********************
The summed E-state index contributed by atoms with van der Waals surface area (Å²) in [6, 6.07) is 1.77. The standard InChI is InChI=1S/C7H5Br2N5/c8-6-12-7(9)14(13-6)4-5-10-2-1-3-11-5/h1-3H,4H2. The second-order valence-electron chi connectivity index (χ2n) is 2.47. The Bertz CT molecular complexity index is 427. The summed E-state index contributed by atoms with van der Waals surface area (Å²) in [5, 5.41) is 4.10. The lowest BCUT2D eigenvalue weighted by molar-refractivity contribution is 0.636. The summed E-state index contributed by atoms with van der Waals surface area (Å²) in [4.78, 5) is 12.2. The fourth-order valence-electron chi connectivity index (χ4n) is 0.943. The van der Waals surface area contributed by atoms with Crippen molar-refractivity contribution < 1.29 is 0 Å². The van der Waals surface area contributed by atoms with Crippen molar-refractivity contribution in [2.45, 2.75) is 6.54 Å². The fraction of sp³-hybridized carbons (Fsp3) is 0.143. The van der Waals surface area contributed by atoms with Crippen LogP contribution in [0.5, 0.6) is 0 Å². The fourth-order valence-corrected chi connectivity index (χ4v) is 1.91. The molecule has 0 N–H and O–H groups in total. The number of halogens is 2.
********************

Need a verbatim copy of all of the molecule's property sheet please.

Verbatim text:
The summed E-state index contributed by atoms with van der Waals surface area (Å²) in [6, 6.07) is 1.77. The standard InChI is InChI=1S/C7H5Br2N5/c8-6-12-7(9)14(13-6)4-5-10-2-1-3-11-5/h1-3H,4H2. The second-order valence-electron chi connectivity index (χ2n) is 2.47. The Bertz CT molecular complexity index is 427. The summed E-state index contributed by atoms with van der Waals surface area (Å²) in [5, 5.41) is 4.10. The lowest BCUT2D eigenvalue weighted by molar-refractivity contribution is 0.636. The summed E-state index contributed by atoms with van der Waals surface area (Å²) in [4.78, 5) is 12.2. The fourth-order valence-electron chi connectivity index (χ4n) is 0.943. The van der Waals surface area contributed by atoms with Crippen molar-refractivity contribution < 1.29 is 0 Å². The van der Waals surface area contributed by atoms with Crippen molar-refractivity contribution in [2.45, 2.75) is 6.54 Å². The fraction of sp³-hybridized carbons (Fsp3) is 0.143. The van der Waals surface area contributed by atoms with Crippen LogP contribution in [0.5, 0.6) is 0 Å². The fourth-order valence-corrected chi connectivity index (χ4v) is 1.91. The molecule has 0 N–H and O–H groups in total. The number of halogens is 2.